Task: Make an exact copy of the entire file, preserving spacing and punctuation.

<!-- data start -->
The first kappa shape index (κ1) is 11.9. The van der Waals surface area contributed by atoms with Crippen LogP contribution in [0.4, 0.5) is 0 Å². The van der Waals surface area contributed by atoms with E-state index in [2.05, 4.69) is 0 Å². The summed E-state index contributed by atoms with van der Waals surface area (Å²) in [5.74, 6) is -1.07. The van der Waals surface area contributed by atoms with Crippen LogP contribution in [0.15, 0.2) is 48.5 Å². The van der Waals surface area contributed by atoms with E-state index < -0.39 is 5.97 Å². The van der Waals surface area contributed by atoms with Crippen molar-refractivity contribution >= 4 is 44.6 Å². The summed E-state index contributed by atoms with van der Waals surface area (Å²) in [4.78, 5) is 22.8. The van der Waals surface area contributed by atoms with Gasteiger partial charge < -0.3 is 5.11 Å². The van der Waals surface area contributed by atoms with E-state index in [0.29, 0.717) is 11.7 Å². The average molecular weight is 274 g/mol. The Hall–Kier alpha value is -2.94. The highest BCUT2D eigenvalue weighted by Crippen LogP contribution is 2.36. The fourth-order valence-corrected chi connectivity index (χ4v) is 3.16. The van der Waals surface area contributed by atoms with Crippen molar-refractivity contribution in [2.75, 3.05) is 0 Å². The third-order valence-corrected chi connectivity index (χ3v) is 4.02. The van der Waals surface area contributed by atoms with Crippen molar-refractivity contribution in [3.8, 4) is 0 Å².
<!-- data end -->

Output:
The first kappa shape index (κ1) is 11.9. The van der Waals surface area contributed by atoms with Crippen LogP contribution in [0.4, 0.5) is 0 Å². The van der Waals surface area contributed by atoms with E-state index in [2.05, 4.69) is 0 Å². The summed E-state index contributed by atoms with van der Waals surface area (Å²) in [5.74, 6) is -1.07. The van der Waals surface area contributed by atoms with Crippen LogP contribution in [0.15, 0.2) is 48.5 Å². The van der Waals surface area contributed by atoms with E-state index < -0.39 is 5.97 Å². The van der Waals surface area contributed by atoms with Crippen molar-refractivity contribution >= 4 is 44.6 Å². The summed E-state index contributed by atoms with van der Waals surface area (Å²) in [4.78, 5) is 22.8. The van der Waals surface area contributed by atoms with Gasteiger partial charge < -0.3 is 5.11 Å². The van der Waals surface area contributed by atoms with E-state index in [0.29, 0.717) is 11.7 Å². The average molecular weight is 274 g/mol. The Hall–Kier alpha value is -2.94. The highest BCUT2D eigenvalue weighted by Crippen LogP contribution is 2.36. The fourth-order valence-corrected chi connectivity index (χ4v) is 3.16. The van der Waals surface area contributed by atoms with Crippen molar-refractivity contribution in [2.75, 3.05) is 0 Å². The third-order valence-corrected chi connectivity index (χ3v) is 4.02. The van der Waals surface area contributed by atoms with Crippen molar-refractivity contribution in [3.8, 4) is 0 Å².